Dentist Appointments – Managing Dental Patients With Parkinson’s Disease

Ways To Manage Patients With Parkinson’s Disease During Dentist Appointments

Parkinson’s disease is a chronic and aggressive neuro-dengerative disorder that occurs when there is a dopamine deficiency in the brain. The disorder is a constellation of debilitating symptoms that are continuous. Although the symptoms of the disorder can range from pre-motor effects to motor effects like stiffness, tremors, constipation and loss of muscle coordination, other problems and symptoms can appear as Parkinson’s progresses.

Some of the symptoms are directly related to the disease, while others are amplified due to the natural aging process. Out of all of these problems, dental diseases, along with their associated problems, must be handled as quickly as possible so the patient is more comfortable.

Some dental problems may occur because of the disease, and other become present as a result of the medication that is taken to manage the disease. In addition, some of the problems that are associated with Parkinson’s can make it challenging for patients to properly care for their teeth.

The Causes For Dental Problems With Parkinson’s

Rigidity, tremors and other motor problems can make it very difficult for Parkinson’s patients to brush and floss their teeth correctly. If they do not receive proper assistance, they may become unable to take part in a routine daily dental hygiene program at home. As a result, they may suffer with tooth decay.

There are also some drugs that are taken for the treatment and management of Parkinson’s can cause the patient to develop dry mouth, xerostomia. The diminished presence or lack of saliva in the mouth is one cause of periodontal disease and tooth decay. It is essential to have saliva in the mouth to keep bacteria from growing in the mouth. This bacteria can lead to tooth decay.

If this is the case, the patient may be advised to drink water more frequently, place Vaseline on their lips and chew sugar free gum often to keep saliva levels high in the mouth. It is important that the patient does not smoke because smoking can make dryness increase in the mouth.

Dental procedures that are necessary for the patient may become complicated to perform if the patient has extremely rigid muscles. Tremors and agitation can also make the completion of dental procedures difficult if the patient is not able to remain still.

It is also common for some Parkinson’s patients to develop a sweet tooth. As they begin to increase their consumption of carbohydrates and refined sugar, their chances of developing tooth decay also increases.

Drooling is another commonly seen symptom in patients with Parkinson’s. The disorder affects the patients ability to completely swallow the saliva out of their mouth. An accumulation of saliva can complicate sores and cracks on the sides of the mouth. If the cracks become infected, it can become difficult for the patient to eat or talk.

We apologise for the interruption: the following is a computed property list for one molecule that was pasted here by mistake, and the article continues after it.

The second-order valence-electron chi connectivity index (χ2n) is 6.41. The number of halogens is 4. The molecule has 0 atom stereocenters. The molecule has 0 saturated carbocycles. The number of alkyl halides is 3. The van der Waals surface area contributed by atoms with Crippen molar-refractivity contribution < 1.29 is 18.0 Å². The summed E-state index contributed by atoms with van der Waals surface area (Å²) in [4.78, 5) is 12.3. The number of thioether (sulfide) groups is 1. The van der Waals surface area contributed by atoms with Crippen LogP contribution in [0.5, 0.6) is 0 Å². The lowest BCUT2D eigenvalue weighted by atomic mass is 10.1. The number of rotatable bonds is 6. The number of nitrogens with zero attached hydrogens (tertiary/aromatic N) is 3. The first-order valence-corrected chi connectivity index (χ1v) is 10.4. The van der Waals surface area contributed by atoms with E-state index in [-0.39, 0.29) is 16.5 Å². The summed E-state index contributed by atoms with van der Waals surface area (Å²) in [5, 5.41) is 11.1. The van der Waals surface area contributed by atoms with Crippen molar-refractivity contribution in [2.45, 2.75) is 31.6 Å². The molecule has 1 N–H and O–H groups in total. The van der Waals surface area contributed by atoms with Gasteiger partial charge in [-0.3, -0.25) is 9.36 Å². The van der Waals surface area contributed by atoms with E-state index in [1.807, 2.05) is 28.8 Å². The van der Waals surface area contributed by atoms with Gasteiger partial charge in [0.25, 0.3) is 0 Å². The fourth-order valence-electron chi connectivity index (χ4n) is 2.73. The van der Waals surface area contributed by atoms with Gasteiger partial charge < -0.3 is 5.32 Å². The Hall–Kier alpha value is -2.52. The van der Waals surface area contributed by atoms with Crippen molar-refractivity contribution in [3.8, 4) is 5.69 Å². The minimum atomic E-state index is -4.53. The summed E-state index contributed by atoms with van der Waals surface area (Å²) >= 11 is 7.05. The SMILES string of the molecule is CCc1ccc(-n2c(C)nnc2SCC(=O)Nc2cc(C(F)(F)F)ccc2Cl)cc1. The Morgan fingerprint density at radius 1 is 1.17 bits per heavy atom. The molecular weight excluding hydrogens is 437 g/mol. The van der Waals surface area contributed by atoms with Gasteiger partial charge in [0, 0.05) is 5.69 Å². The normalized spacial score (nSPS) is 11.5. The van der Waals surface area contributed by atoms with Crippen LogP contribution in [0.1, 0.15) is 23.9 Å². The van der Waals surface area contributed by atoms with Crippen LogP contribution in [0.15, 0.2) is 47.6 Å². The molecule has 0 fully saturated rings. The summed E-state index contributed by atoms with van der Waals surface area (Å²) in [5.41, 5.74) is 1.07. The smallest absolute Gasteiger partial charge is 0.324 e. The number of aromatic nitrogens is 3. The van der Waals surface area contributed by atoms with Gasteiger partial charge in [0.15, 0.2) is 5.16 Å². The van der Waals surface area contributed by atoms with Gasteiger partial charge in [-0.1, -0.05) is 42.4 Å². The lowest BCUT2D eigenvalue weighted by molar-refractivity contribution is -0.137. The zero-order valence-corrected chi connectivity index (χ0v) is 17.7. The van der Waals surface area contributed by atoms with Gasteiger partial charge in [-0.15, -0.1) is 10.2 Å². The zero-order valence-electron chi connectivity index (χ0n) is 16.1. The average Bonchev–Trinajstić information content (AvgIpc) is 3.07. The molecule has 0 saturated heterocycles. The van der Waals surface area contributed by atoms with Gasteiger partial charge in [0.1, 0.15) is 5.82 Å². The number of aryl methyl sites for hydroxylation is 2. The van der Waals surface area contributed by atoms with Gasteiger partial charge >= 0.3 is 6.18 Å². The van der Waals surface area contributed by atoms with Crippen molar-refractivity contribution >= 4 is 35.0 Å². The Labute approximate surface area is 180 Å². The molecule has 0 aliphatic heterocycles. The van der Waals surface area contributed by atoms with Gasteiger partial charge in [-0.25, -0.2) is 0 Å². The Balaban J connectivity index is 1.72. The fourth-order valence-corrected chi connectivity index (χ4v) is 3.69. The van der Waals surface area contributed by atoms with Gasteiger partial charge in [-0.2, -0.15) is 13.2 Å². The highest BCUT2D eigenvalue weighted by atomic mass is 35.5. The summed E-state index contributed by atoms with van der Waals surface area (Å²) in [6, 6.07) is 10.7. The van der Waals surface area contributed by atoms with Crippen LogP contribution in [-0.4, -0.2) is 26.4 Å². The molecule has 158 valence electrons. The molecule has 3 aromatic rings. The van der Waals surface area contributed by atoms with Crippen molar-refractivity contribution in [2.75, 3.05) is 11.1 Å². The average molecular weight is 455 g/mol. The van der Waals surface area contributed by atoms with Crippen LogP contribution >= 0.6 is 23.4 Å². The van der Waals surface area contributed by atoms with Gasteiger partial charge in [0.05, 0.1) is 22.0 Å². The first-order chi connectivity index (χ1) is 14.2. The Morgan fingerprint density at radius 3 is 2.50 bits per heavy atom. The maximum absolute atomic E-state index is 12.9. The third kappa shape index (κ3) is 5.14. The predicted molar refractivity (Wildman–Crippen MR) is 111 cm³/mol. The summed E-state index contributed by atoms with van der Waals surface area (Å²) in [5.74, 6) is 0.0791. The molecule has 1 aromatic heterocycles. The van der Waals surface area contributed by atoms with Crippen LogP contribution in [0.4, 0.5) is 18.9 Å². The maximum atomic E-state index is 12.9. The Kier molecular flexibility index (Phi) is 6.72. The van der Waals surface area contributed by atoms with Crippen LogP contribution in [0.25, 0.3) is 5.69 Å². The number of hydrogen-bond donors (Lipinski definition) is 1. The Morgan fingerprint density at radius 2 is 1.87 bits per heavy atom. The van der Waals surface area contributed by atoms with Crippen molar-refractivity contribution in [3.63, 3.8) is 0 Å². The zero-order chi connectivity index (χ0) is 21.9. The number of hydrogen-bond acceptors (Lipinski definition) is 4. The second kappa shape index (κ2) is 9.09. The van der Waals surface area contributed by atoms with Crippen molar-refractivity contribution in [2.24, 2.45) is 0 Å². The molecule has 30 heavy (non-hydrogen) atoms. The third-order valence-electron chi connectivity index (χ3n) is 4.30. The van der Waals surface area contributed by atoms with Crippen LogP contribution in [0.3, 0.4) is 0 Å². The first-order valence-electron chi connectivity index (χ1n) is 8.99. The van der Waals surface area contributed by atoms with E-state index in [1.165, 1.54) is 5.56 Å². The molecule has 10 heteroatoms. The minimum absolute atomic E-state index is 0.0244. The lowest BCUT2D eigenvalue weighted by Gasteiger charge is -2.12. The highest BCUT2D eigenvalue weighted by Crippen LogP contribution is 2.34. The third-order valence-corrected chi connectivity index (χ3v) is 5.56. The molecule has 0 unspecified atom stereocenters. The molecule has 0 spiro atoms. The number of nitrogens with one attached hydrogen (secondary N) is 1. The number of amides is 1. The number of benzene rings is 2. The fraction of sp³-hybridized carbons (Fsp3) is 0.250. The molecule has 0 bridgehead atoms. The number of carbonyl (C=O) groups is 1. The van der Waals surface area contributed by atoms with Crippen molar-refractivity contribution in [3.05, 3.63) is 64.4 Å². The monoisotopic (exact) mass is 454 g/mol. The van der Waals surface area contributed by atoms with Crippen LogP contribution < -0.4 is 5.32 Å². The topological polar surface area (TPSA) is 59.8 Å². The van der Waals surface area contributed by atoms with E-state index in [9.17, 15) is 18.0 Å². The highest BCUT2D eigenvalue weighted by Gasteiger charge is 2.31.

Considerations For Dental Management And Treatment

The goal of providing dental treatments to Parkinson’s patients is to minimize the adverse outcomes of tremors and rigidity. It is also advised to avoid any drug interactions.

The most important consideration for the patient with Parkinson’s is to maintain open communication about their dental health and the implications of dental disease.

The dental team must also make an assessment to determine how well the patient can care for the teeth on their own, and if they could benefit from any dental aids and adaptations. These tools can aid in better self-care. Nutrition and diet counseling may also be beneficial. The dentist may also want to schedule the patient for more follow up appointments throughout the year.

Whenever it is possible, self-care should be encouraged. However, it may be necessary to train caregivers and family members to ensure good oral hygiene is maintained.

The treatment plan should always correlate with the level of motor and physical impairment the patient has. It is also important, however, that a pragmatic approach is taken with the patient’s dental health as soon as they receive a diagnosis of Parkinson’s. This will help to ensure that the patient’s oral health is cared for early before it is more difficult to provide care later on.

All of the patient’s appointments should be booked at a time when the medications they are taking have reached optimal levels in their body. This generally occurs after 2 to 3 hours of taking the medicine. Mild sedation and soft restraints on the arms may help mitigate any undesired movements like tremors during treatment.

It may also be necessary to cradle the patient’s head to provide more stability during treatment, and mouth props may also be used during treatment.

If there are impaired swallowing capabilities in the patient, airway protection can be used. Rubber dams are commonly used in these types of cases. A rubber dam will help to minimize any risk of pulmonary aspiration due to debris and/or saliva.

Patients with Parkinson’s require special considerations during in-home dental hygiene and during professional dental visits. You should speak with your dentist ahead of time to discuss any special requirements and considerations.

Each case must be diagnosed and treatment should be personalized on the patient’s particular needs.

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